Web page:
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Winner of the Presigious Hans Fallada Prize and a bestseller in Europe, The End of Days offers a unique view on twentieth-century German history.
The End of Days,
by acclaimed German writer Jenny Erpenbeck, consists essentially of five “books,” each leading to a different death of an unnamed woman protagonist. How could it all have gone differently? the narrator asks in the intermezzos between. The first chapter begins with the death of a baby in the early twentieth-century Hapsburg Empire. In the next chapter, the same girl grows up in Vienna, but her strange relationship with a boy leads to another death. In the next scenario, she survives adolescence and moves to Russia with her husband. Both are dedicated Communists, but our heroine is sent to a labor camp. She is spared in the next chapter with the help of someone’s intervention and returns to Berlin to become a respected writer. . . .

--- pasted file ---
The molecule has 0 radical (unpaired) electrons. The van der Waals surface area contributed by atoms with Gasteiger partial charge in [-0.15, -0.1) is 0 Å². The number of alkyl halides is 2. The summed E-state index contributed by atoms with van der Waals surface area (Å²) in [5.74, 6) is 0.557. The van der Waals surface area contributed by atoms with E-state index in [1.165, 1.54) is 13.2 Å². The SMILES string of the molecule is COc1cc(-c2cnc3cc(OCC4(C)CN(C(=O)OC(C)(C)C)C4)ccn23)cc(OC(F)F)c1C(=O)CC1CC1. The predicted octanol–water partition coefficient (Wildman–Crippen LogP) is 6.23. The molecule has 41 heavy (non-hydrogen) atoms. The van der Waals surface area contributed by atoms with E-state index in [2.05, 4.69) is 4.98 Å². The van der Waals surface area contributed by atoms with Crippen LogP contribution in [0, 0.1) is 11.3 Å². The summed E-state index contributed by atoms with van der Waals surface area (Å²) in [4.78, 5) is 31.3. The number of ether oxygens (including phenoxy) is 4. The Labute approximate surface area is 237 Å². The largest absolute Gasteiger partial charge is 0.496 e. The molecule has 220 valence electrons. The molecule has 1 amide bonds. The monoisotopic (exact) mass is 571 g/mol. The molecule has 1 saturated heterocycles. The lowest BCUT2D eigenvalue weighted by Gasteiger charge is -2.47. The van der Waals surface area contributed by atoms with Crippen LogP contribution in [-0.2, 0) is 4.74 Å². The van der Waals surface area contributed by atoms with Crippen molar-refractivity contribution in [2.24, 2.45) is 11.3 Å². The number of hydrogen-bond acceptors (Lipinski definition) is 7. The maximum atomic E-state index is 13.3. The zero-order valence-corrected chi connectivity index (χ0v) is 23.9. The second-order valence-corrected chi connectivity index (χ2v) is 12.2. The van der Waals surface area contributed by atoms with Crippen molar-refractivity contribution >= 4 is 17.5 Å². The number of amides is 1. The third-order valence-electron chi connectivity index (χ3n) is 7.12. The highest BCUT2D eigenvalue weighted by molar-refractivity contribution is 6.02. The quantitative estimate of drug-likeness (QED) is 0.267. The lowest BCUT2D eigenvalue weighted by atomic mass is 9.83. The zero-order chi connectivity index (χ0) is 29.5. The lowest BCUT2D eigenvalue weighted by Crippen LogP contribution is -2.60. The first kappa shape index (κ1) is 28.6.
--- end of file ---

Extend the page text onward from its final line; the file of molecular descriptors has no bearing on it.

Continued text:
The End of Days is a brilliant novel of contingency and fate. A novel of incredible breadth, yet amazing concision, The End of Days offers a unique overview of German and German-Jewish history by “one of the finest, most exciting authors alive” (Michael Faber).